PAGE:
Thalidomide as salvage therapy for chronic graft-versus-host disease.
Thalidomide has been reported to be an effective agent for treatment of chronic graft-versus-host disease (CGVHD). To determine the efficacy of this agent in patients with refractory CGVHD a total of 80 patients who failed to respond to prednisone (PSE) or PSE and cyclosporine (CSA) were treated with thalidomide. Sixteen patients (20%) had a sustained response, 9 with a complete remission and 7 with a partial response. Twenty-nine patients (36%) had thalidomide discontinued because of side effects, which included sedation, constipation, neuritis, skin rash, and neutropenia. Side effects were reversible with drug discontinuation except for mild residual neuritis in one case. Rashes and neutropenia have not previously been reported as thalidomide side effects when used for CGVHD treatment. We conclude thalidomide is immunosuppressive and active in the treatment of CGVHD. A high incidence of reversible side effects limited dose intensity and reduced the number of patients who could benefit from treatment.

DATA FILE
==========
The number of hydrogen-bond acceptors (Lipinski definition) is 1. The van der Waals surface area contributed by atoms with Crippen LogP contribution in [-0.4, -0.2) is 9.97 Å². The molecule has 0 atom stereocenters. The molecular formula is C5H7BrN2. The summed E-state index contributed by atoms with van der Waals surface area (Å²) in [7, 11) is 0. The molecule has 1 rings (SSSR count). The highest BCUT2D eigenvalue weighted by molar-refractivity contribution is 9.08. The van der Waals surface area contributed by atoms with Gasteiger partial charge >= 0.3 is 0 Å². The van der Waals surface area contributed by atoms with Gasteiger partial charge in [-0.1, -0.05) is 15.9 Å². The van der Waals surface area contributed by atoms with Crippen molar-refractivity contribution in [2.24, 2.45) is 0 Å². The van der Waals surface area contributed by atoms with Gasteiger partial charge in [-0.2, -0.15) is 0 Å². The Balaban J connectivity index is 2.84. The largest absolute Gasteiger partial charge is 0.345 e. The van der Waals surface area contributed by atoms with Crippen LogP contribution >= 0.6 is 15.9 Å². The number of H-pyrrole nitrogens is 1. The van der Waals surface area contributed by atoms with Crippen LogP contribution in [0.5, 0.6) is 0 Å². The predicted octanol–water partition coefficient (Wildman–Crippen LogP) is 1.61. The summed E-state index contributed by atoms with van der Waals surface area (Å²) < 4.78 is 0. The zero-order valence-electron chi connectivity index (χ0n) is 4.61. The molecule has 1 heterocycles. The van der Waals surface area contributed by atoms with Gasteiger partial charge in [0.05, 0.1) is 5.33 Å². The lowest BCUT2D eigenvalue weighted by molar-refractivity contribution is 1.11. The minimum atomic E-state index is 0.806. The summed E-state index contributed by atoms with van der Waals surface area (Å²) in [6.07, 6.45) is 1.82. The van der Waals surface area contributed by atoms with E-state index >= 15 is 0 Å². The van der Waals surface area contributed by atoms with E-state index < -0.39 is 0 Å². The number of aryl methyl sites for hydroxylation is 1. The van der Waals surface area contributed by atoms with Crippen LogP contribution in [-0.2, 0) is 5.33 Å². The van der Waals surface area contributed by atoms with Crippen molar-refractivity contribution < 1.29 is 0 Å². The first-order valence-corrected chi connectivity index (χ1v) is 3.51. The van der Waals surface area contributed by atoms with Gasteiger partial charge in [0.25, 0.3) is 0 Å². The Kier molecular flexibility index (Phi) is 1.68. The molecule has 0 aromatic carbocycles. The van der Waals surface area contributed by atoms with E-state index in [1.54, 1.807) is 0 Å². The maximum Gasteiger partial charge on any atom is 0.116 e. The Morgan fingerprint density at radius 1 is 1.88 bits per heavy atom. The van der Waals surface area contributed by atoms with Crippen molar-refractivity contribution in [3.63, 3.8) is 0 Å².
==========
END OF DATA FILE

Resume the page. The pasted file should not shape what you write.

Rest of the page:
Parker, PM; Chao, N; Nademanee, A; O'Donnell, MR; Schmidt, GM; Snyder, DS; Stein, AS; Smith, EP; Molina, A; Stepan, DE; Kashyap, A; Planas, I; Spielberger, R; Somlo, G; Margolin, K; Zwingenberger, K; Wilsman, K; Negrin, RS; Long, GD; Niland, JC; Blume, KG; Forman, SJ
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